It has been proven that one of the most dangerous places for cyclists to be is at traffic lights and junctions. More than half of serious crashes involving cyclists occur at these locations. This is a sobering fact for anyone who rides a bike, whether occasionally or regularly.
It is important to know how best to negotiate these areas so you can stay safe. It might be tempting to stay close to the kerb but this can actually be very dangerous to do. It means drivers cannot easily see you and the temptation is to drive past you or even sit next to you. If a driver is going to turn left they could turn in front of you or even clip you as you both turn left at the same time.
The best thing to do is to check around you for traffic and then to ride into the middle of your lane prior to arriving at the junction or traffic lights. This means whoever is behind you has to stay behind you – and they will also see you quite clearly as opposed to not noticing you at the side of the road because their eyes are on the road ahead.
Why are traffic lights and junctions potentially dangerous for cyclists?
As a cyclist you need to do everything you can to be as visible as you can possibly be. Many car drivers and drivers of other vehicles won’t be looking out for cyclists. By riding in a strong position you will be put in far less danger than if you were riding by the side of the road. Getting knocked off your bike can cause serious injuries regardless of who might be at fault for causing them. Riding defensively is therefore a very good idea.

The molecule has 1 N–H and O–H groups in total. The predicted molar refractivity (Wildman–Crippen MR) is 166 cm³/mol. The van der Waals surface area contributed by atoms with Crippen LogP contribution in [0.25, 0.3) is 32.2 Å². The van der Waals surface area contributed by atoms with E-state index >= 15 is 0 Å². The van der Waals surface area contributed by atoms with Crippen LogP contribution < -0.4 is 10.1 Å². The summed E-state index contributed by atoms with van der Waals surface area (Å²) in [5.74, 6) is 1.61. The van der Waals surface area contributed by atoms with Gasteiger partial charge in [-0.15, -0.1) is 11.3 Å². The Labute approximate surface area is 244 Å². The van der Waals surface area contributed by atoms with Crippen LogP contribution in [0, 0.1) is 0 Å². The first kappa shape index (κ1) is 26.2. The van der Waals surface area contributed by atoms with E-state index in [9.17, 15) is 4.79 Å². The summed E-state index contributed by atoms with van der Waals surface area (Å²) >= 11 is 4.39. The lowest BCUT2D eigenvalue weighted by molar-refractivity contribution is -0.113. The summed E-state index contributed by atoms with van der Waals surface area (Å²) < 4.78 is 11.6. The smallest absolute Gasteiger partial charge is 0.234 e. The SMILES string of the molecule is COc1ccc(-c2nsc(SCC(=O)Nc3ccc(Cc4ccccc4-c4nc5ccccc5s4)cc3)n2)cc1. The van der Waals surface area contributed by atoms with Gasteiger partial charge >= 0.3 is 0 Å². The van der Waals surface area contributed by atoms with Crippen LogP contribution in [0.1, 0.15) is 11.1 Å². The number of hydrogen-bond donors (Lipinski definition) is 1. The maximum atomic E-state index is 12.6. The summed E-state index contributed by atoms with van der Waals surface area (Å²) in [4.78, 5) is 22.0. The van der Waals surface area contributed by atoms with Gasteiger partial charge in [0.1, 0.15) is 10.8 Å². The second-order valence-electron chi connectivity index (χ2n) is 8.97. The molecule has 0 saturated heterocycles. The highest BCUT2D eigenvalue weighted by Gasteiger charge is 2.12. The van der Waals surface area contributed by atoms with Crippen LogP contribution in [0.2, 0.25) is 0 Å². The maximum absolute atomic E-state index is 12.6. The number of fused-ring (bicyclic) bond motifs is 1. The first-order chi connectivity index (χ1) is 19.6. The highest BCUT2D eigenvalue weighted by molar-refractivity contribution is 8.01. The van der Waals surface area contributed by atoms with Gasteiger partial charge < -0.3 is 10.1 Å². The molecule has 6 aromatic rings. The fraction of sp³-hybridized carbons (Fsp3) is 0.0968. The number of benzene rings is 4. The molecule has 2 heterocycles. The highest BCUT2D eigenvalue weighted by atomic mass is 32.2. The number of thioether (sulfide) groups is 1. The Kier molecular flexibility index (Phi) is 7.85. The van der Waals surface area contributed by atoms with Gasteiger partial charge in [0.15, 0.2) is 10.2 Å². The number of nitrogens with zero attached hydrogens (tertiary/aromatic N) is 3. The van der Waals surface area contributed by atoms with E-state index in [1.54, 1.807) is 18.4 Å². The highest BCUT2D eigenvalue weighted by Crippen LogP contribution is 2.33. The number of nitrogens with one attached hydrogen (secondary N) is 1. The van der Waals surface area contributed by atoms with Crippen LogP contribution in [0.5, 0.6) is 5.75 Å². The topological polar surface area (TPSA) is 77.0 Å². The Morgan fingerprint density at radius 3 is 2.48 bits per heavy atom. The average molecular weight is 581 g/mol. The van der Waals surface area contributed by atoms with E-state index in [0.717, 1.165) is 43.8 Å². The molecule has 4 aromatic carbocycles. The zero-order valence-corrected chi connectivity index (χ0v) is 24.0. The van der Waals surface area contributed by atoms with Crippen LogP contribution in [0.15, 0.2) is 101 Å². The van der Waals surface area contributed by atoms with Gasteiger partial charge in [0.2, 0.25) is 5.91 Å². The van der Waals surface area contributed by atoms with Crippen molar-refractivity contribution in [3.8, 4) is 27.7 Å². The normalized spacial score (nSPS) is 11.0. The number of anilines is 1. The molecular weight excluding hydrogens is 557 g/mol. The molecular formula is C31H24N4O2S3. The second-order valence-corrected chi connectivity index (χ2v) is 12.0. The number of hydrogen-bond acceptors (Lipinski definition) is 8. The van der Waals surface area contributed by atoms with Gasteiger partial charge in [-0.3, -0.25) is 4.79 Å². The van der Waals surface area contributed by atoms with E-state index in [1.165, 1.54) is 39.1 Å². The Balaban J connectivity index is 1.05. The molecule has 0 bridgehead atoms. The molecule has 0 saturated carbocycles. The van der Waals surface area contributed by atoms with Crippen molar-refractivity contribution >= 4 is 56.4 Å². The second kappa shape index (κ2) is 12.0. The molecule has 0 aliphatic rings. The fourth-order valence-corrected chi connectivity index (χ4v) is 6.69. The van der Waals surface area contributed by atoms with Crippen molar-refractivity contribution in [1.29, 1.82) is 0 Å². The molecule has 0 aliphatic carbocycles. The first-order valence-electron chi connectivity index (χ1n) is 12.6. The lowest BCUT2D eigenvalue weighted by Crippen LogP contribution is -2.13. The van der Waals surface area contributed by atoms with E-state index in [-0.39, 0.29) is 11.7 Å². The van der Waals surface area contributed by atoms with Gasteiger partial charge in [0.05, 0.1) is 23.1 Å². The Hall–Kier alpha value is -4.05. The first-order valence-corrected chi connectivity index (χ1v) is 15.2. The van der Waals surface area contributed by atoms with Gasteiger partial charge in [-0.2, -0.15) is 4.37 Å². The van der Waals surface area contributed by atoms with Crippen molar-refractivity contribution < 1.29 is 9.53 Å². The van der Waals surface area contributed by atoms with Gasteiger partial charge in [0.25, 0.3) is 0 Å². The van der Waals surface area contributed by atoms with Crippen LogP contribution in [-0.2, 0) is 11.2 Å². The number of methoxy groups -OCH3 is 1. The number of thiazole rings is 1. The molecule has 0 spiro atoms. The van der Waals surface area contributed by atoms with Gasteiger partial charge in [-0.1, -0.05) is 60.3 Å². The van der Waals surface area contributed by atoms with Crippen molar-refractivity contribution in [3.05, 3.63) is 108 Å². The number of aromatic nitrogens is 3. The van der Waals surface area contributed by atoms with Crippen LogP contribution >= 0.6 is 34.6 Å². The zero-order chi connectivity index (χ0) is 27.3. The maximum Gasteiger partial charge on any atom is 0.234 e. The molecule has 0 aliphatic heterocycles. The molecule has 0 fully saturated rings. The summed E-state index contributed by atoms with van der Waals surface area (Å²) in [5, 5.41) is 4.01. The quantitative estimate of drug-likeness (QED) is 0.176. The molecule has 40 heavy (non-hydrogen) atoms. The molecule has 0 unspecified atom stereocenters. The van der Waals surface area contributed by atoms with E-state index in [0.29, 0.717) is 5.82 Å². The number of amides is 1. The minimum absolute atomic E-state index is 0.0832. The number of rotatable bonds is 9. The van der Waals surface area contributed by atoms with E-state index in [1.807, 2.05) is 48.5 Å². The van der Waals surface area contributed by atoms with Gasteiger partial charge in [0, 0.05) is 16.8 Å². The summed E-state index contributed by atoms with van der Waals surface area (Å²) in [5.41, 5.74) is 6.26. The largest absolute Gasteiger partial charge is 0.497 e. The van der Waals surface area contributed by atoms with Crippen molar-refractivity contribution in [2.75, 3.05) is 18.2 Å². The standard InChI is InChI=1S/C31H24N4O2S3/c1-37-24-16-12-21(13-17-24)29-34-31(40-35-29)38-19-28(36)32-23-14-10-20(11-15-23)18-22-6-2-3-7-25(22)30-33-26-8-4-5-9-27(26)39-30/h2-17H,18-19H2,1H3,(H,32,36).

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If you have been in a cycling accident and it occurred within the last three years you could have a potential to claim compensation if it can be determined that someone else was at fault for that accident. Let our experts decide whether we could support you through starting a no win, no fee* claim and make sure you are in the best position to take proper advice. Our 24/7 enquiry line is now open and it’s completely free to call so get in touch whenever you have the chance.
Date Published: September 12, 2014
Author: David Brown